A lot of bikers carry their helmet and jacket as part of a uniform to identify themselves as bikers, strange I know but more than a few have admitted thus to me. Myself and the wife ditch everything. Our trousers go in the top box with the gloves, helmets on the seat with our jackets over them and a cable lock running through the sleeves and helmets to the bike frame. I would rather walk sound in shorts and a tee shirt than bike gear. 

> I don't ride a motorbike and I suspect that there is a reason why there doesn't seem to be such a thing as a small motorbike trailer which would solve the problem of where to lock up their gear? Obviously it would impede the bike's handling and performance and would be a challenge to a designer particularly when coping for the bike banking, but if in such a case the bike/trailer combination would be a means to an end would it be worth considering,

You can get bike trailers but no one buys them. Just learn to travel light. We can do 2 weeks touring Europe with all of our luggage in the top box and a small tank bag. Okay we don't camp anymore due to my pains but it does include all the wife's medication.

To the Op, as others have said a cable lock is your friend, boots are always a problem though until I got some Altberg hog boots. Great for riding in and I can walk all day in them too. Unlike most bike boots these have a proper sole. 

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baron 13 Aug 2019
In reply to Muttly:

Before armoured jackets and trousers became commonplace it was usual to wear the gear that you would wear while hillwalking/climbing.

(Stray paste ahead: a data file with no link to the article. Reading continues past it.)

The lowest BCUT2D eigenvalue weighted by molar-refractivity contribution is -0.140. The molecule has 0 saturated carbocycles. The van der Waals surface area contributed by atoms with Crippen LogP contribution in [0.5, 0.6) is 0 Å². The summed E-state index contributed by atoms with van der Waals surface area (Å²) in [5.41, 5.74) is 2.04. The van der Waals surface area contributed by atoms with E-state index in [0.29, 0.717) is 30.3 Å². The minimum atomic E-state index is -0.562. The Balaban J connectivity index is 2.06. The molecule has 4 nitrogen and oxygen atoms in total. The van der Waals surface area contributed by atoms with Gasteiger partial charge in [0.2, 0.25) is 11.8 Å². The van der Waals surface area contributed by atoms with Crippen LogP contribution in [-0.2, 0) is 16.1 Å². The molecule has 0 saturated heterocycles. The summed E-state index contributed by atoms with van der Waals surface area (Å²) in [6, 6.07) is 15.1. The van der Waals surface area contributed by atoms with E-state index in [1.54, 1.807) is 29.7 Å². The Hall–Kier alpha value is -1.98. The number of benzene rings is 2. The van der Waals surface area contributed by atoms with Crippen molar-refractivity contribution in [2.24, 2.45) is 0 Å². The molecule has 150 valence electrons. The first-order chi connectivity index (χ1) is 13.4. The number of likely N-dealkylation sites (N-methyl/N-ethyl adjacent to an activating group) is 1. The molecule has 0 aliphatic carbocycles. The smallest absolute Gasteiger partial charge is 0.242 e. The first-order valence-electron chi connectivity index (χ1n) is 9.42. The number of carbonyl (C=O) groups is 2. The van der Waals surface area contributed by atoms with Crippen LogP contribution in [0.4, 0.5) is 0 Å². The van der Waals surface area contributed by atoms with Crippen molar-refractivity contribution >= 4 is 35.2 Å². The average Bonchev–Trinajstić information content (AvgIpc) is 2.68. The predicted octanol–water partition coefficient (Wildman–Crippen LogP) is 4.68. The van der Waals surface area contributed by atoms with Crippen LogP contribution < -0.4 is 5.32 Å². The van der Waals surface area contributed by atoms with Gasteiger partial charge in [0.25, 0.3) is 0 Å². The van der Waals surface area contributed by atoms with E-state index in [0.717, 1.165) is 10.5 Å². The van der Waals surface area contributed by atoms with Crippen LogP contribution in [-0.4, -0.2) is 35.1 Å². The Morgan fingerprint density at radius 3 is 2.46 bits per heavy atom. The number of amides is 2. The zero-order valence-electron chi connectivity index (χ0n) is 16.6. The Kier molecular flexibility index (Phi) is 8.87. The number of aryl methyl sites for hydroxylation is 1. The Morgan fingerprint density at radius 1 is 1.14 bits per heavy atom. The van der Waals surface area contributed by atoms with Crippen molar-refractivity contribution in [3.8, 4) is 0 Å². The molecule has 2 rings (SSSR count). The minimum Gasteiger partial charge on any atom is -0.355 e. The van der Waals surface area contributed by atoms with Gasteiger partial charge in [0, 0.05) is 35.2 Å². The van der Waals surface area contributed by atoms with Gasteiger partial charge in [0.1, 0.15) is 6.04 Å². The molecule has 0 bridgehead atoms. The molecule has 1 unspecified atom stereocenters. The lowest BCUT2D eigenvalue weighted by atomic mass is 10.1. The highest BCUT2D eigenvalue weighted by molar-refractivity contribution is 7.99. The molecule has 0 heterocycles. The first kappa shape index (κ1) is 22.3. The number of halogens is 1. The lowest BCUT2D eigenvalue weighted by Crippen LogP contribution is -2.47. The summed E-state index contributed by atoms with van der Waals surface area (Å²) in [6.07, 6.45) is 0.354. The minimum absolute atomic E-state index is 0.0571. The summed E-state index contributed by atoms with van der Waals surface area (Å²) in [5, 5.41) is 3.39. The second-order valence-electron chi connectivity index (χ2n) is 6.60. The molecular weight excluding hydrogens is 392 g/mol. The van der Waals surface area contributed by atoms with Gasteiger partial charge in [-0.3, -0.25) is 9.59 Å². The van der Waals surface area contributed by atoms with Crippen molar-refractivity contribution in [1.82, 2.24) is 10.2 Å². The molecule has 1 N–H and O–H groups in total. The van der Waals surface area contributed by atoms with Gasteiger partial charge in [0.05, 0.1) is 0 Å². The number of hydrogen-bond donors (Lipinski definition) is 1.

So you’d have your waterproofs over your fleece jacket to keep you warm and dry and your walking boots would provide some foot and ankle protection.

Your climbing gear would be in your rucksack which was bungeed to your petrol tank.

When you arrived at your destination you chained your helmet to your bike, hoping that no stray animal or climber would piss in it, donned your rucksack and off you went.

While not providing as much protection should you have a crash it was the usual way for often poor climbers to utilise gear that they already had.

It’s still my preferred attire for a days climbing although at all other times I’m an ATGATT person.

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Cheese Monkey 13 Aug 2019
In reply to Muttly:

Just fit a top box. Incredibly naff but solves all your problems

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EddInaBox 14 Aug 2019
In reply to Muttly:

Try this solution, at 1:34.

https://www.britishpathe.com/video/selected-originals-duke-in-malta-aka-duke-with-1/

Nothing wrong with top-roping!

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neilwiltshire 14 Aug 2019
In reply to Muttly:

Not sure if anyone said this already but the obvious, if not cheapest option is to get a lockable top box or panniers. They'll double up as gear storage when you're riding.

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Muttly 15 Aug 2019
In reply to Muttly:

Thanks all, my ZZR came with a top box already attached so when I can ride that I will fit what I can in. I have just bought some new Synthetics that are smaller and more likely to pack away so looks like I could blast up for some bouldering or soloing without being away from the family too much now or when I pass my test anyway.

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jimtitt 07:29 Fri
In reply to Muttly:

Like Andrew Wilson does, a drybag and a Pacsafe Backpack Protector.

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Andrew Wilson 21:44 Sat
In reply to jimtitt:

Yes, on my Aprillia RSV a top box and panniers were not an option!